(a) a stepped diffractive surface (SDS) which has a clear aperture and within said clear aperture comprises N concentric planar steps orthogonal to the systems's optical axis which define a non-planar base curve, said steps satisfying the relationship:
_{i}|\|d_{i+1}|<2.0, for i=1 to N−2 where d
_{i }(the step depth) is the displacement along the optical axis between step i and step i+1 and where the optical path difference for each step is at least j_{i}λ_{0}, where λ_{0 }is the nominal wavelength of the optical system and j_{i }is the diffractive order of the i^{th }step; and(b) an optical surface which has optical power and is not an SDS (non-SDS);
wherein the SDS makes an optically significant contribution to the correction of the optical system's astigmatism.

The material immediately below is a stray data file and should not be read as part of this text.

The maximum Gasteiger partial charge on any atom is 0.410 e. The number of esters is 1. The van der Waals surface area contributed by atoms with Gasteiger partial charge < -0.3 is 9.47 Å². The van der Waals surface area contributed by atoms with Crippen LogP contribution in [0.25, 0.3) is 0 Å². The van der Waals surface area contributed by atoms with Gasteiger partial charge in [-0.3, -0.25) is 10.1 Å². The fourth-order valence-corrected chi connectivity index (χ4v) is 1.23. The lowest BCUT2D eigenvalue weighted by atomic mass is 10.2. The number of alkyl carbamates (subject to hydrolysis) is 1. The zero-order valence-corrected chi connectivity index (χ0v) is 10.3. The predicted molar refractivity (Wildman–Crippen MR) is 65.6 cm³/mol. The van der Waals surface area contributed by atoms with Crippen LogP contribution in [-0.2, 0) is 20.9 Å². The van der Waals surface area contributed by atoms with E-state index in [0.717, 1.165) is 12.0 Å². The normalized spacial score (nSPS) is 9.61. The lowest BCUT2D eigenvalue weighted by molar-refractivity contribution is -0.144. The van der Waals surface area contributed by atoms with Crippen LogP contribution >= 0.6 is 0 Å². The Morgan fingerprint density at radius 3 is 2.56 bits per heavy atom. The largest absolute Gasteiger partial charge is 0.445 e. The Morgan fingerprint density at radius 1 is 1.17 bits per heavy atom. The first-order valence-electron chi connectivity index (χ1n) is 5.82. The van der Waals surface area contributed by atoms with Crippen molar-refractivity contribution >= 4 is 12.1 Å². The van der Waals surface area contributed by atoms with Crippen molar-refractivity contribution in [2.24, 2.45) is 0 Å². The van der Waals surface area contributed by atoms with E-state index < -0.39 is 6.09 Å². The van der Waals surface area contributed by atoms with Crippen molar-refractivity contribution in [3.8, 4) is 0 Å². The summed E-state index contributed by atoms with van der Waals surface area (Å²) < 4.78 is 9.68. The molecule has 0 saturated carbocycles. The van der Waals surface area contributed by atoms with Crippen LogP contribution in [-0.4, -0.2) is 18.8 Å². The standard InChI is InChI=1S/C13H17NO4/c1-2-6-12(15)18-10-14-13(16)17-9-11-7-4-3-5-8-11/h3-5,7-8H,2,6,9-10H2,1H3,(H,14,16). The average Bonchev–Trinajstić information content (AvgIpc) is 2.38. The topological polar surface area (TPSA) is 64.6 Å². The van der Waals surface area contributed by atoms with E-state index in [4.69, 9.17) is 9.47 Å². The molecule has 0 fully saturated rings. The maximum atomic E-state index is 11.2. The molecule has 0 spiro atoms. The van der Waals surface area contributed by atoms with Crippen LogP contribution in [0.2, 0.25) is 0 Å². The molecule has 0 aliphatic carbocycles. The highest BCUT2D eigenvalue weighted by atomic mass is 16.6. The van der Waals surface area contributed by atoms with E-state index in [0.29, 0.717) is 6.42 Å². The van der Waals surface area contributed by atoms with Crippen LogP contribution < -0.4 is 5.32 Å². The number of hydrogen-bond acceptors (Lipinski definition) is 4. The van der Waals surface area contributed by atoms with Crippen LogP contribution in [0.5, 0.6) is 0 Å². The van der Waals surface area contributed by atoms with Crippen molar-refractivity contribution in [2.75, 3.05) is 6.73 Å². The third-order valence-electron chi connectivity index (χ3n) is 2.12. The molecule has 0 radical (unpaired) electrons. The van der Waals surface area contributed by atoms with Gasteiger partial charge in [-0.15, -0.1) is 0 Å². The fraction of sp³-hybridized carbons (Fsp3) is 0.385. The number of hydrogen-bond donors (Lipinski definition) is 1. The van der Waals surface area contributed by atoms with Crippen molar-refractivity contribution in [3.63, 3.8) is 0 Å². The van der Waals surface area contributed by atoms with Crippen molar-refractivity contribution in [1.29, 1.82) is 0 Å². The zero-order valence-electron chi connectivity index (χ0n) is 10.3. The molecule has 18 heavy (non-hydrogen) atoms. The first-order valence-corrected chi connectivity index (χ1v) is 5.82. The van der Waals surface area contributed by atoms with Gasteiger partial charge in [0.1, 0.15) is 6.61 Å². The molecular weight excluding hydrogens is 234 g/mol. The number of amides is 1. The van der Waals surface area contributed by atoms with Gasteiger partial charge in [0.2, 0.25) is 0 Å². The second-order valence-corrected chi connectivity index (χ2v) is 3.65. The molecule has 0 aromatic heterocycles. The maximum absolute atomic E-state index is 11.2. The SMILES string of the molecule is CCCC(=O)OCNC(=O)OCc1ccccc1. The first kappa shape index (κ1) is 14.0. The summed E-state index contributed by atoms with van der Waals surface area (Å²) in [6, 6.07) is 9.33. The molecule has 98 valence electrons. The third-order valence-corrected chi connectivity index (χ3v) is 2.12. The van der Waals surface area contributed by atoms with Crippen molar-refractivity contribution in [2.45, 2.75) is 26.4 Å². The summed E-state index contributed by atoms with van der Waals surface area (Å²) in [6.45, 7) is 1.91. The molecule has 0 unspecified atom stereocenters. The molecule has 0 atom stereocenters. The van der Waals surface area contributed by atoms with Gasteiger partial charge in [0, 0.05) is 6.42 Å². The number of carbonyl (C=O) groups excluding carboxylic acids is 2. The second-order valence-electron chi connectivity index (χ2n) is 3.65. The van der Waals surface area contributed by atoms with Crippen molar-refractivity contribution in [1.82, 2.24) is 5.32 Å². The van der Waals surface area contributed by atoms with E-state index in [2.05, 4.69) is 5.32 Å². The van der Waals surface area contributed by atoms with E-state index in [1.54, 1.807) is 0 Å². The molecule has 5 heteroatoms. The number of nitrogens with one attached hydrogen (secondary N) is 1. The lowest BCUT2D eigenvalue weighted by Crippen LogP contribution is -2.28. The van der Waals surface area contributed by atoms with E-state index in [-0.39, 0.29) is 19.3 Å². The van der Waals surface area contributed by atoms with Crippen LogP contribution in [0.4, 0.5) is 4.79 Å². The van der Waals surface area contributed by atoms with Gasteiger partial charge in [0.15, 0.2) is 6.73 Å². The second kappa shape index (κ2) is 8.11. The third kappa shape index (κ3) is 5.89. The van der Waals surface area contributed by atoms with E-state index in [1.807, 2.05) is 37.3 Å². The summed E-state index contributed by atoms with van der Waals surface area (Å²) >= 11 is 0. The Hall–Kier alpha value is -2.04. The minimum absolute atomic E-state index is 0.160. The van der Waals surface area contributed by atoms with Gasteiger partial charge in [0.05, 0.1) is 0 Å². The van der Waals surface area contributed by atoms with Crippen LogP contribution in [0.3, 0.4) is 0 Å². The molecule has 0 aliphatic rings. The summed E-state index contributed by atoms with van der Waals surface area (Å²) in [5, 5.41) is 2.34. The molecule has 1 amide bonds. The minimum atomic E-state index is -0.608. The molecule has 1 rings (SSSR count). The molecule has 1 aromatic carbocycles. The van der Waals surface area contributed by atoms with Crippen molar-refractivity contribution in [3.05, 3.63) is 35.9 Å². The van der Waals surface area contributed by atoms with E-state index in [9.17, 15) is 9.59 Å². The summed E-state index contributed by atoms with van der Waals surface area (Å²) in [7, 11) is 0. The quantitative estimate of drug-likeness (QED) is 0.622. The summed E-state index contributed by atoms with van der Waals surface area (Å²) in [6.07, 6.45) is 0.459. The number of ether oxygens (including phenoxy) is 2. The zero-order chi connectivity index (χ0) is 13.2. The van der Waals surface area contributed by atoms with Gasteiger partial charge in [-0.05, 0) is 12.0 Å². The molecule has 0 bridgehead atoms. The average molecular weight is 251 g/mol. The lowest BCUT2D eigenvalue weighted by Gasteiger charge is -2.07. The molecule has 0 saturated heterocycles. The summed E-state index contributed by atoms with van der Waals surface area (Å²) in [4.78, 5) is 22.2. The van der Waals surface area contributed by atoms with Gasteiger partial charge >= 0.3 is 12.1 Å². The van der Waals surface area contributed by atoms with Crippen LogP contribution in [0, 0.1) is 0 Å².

48. The optical system of
49. The optical system of
50. The optical system of
51. The optical system of
(i) the system comprises a plurality of SDSs;
(ii) the combined contributions of the SDSs to astigmatism is substantially balanced against the contribution of the non-SDS to astigmatism; and
(iii) each of the SDSs has a clear aperture and within said clear aperture comprises N concentric planar steps orthogonal to the system's optical axis which define a non-planar base curve, said steps satisfying the relationship:
_{i}|\|d_{i+1}|<2.0, for i=1 to N−2 where d
_{i }(the step depth) is the displacement along the optical axis between step i and step i+1 and where the optical path difference for each step is at least j_{i}λ_{0}, where λ_{0 }is the nominal wavelength of the optical system and j_{i }is the diffractive order of the i^{th }step.52. The optical system of